Editing is so simple in theory - it is just taking video clips, chopping them up and putting them into the order that you want. Just the same as writing a letter in Word, which is why anyone can do it just by getting some software on their laptop!
Okay, so apologies for being facetious, but it is how video and film editing is often seen – and much like playing the violin sounds easy when you describe it, most people sound truly terrible when they try, but do start to get better after a few years…
Film and video editing is a very different beast to public belief, as are the professional editors who make it happen, depending upon the sort of programs that are being cut. But we all have things in common, because good editing is based on being able to understand and see a story through the eyes of both a viewer and a director, to build a program from hundreds of small pieces like a wildly complicated puzzle, to combine both image and sound to tell it authentically, to transition between images with the artistic sensibility of a painter, to feel a soundtrack like a musician, and have a perfect sense of theatrical timing to make the perfect cut at the precise frame where it needs to sit to become invisible.
So how do CLAi fit into this picture? We have a number of extremely experienced, and extremely good, editors in our talent pool that we bring in-house in addition to Chris – who has over 20 years cutting documentaries, films, commercials, corporate programs of all types and scale, and many non-profit and arts videos and films. His expertise runs from 35mm film editing on a flat bed steenbeck with film snippets hanging around him like some crazy wallpaper that has to have every frame memorized to running the most recent avid, premiere, final cut and resolve software in one of our five supercharged edit bays.
We edit in two ways, following the traditional ways (because they tend to work well) – with an offline edit and then an online edit. An offline edit is essentially a rough cut for approval, and is about getting the story right and tying together the soundtrack and the imagery. It is a relatively slow process in many cases as, say, a documentary might have 50 or 60 hours of footage that has to be reduced to just 90 minutes. Doing so means many interim cuts have to be made to the mass of material, initially to build the basic story and then to keep refining it to an essence that is interesting and entertaining, while hitting the story that you want to tell.
This is a really difficult process, often done by the producer/director or handed off to a junior as the hours would be expensive to give to an experienced editor. Sometimes this works, but often the real cost of the hours spent is way higher than bringing in an outsider. The reason this happens is simple – anyone who has been on the shoots and is highly involved in the production tends to look for the story that they wanted to tell. Unfortunately on a documentary style production (which can easily be a corporate or arts video, not just a documentary film) all that matters when you start to edit is what is actually in the can, regardless of the story that you intended to tell. So a good offline editor is able to come on to a project, look through the footage and tell the best story that is actually there and useable. In many ways this is the same as trying to edit a program together from a transcript – half of the cuts you make based just on the words don’t work because the image or the speech pattern don’t make any sense.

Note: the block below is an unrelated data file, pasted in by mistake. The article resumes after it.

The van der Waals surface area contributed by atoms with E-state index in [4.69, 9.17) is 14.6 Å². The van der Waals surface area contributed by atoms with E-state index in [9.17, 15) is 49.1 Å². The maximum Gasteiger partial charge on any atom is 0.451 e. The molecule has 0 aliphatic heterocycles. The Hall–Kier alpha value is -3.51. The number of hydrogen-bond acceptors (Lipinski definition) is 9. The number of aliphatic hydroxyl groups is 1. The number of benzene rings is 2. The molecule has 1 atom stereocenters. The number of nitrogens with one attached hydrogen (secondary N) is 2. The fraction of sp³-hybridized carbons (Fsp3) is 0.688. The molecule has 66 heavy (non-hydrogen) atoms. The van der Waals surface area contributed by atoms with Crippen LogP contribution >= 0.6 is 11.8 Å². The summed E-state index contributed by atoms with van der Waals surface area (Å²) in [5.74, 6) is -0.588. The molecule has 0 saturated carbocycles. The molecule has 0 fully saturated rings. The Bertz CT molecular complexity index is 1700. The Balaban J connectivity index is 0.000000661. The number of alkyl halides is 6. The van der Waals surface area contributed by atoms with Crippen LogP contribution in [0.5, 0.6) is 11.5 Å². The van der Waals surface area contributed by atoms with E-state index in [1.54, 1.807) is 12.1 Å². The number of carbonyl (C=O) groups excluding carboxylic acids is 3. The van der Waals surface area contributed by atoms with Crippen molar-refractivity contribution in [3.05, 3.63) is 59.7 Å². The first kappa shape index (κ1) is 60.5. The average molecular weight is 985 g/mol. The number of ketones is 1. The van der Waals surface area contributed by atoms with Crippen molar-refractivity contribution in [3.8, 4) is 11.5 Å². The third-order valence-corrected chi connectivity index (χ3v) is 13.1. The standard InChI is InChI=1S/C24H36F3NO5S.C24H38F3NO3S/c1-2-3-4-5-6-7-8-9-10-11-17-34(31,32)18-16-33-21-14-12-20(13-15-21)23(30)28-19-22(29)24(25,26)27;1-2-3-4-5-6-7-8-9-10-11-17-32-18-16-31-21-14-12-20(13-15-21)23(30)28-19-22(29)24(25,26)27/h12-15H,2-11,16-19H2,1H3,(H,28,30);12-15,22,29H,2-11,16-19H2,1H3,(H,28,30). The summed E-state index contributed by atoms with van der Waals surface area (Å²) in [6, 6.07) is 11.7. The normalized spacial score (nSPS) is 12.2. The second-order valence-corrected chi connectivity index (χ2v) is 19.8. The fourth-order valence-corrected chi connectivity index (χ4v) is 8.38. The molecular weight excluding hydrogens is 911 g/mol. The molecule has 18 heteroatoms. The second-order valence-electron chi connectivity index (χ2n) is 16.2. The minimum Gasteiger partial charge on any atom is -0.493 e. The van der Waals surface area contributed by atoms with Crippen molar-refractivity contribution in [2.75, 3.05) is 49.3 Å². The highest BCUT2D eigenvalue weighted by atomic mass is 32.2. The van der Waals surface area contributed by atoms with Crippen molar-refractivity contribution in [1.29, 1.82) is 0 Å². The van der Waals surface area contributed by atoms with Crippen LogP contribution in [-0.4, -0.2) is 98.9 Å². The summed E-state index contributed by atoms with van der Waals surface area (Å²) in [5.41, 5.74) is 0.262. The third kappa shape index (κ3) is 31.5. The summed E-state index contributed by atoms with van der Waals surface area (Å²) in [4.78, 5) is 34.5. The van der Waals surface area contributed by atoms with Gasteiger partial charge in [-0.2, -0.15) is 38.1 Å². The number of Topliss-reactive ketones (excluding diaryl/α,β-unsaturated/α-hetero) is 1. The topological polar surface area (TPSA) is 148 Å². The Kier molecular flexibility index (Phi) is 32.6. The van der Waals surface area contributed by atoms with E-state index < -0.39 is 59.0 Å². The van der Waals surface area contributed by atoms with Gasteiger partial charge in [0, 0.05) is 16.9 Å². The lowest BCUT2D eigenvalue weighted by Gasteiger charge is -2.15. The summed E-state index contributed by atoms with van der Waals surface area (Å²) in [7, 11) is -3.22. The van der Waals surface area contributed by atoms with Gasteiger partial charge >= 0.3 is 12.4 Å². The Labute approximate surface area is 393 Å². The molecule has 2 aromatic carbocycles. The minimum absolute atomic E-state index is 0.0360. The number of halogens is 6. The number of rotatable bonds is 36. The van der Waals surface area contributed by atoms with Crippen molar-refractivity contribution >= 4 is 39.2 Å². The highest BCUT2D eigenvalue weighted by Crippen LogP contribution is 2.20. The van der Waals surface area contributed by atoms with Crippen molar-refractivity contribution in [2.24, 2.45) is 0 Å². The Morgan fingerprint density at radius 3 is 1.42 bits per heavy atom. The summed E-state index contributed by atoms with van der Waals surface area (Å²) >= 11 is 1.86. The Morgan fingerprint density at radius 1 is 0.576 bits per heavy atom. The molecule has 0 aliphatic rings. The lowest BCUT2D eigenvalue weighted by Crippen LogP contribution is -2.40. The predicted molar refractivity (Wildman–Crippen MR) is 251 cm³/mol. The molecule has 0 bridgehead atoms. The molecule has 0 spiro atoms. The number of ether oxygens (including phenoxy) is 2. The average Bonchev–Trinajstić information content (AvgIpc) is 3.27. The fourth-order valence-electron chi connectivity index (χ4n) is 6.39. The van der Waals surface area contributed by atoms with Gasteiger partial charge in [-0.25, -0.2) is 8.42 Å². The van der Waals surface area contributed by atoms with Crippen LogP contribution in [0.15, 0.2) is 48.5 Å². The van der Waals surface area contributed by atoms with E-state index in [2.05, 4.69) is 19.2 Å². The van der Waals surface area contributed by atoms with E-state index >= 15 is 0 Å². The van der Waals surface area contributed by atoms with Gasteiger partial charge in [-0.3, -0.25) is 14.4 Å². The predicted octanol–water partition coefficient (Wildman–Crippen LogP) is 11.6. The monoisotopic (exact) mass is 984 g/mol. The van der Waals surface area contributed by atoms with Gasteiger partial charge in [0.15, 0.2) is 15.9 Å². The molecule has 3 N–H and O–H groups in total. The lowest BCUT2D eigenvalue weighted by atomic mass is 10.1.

Once the offline edit is complete then we go into the second edit phase, the online edit. Traditionally this has meant taking low quality video copies and moving to full quality video, copying over pages of timecodes, and then building the program again. Then the editor adds the final titles, fine tunes all of the edit points, mixes the soundtrack and voice, adds visual effects and wipes/dissolves, and generally builds the program in a finished form before handing it over to the colorist and audio sweetening team to finish the beast off, prior to mastering.
When CLAi do an online edit we kind of do the same thing, but we usually handle the color grading and the sound sweetening, as well as the mastering, at the same time. If we also handle the offline editing on one of our very powerful systems we are able to take the original footage at full size and the original codec so that nothing has to be rendered out to proxy videos or downsized in other ways, then work with this throughout the process.
Taking this to the final color grading step means that we have to finish the work on the footage in DaVinci Resolve. With the latest version the video and audio editing in Resolve has become as good as any of the other few edit systems, so we will probably do all of the editing in this software. If we use another system, or you do the editing yourself on another software (always a good reason to buy Chris a coffee and chat before you even start to shoot, so we can suggest the best way of handling footage and post for your specific project) then we will do the editing part of the project in that same software, then have to take the time to move the project across to DaVinci before grading… but more about this on the grading page.
Offline edit, online edit, finished edit (the same as online but including grading, audio sweetening and mastering) – CLAi can provide whatever you need for editing any type of project, and do so quickly, accurately and economically… and we are more than happy to consult on your project as post supervisors when we can do the most good and save you budget and time – before you start to shoot!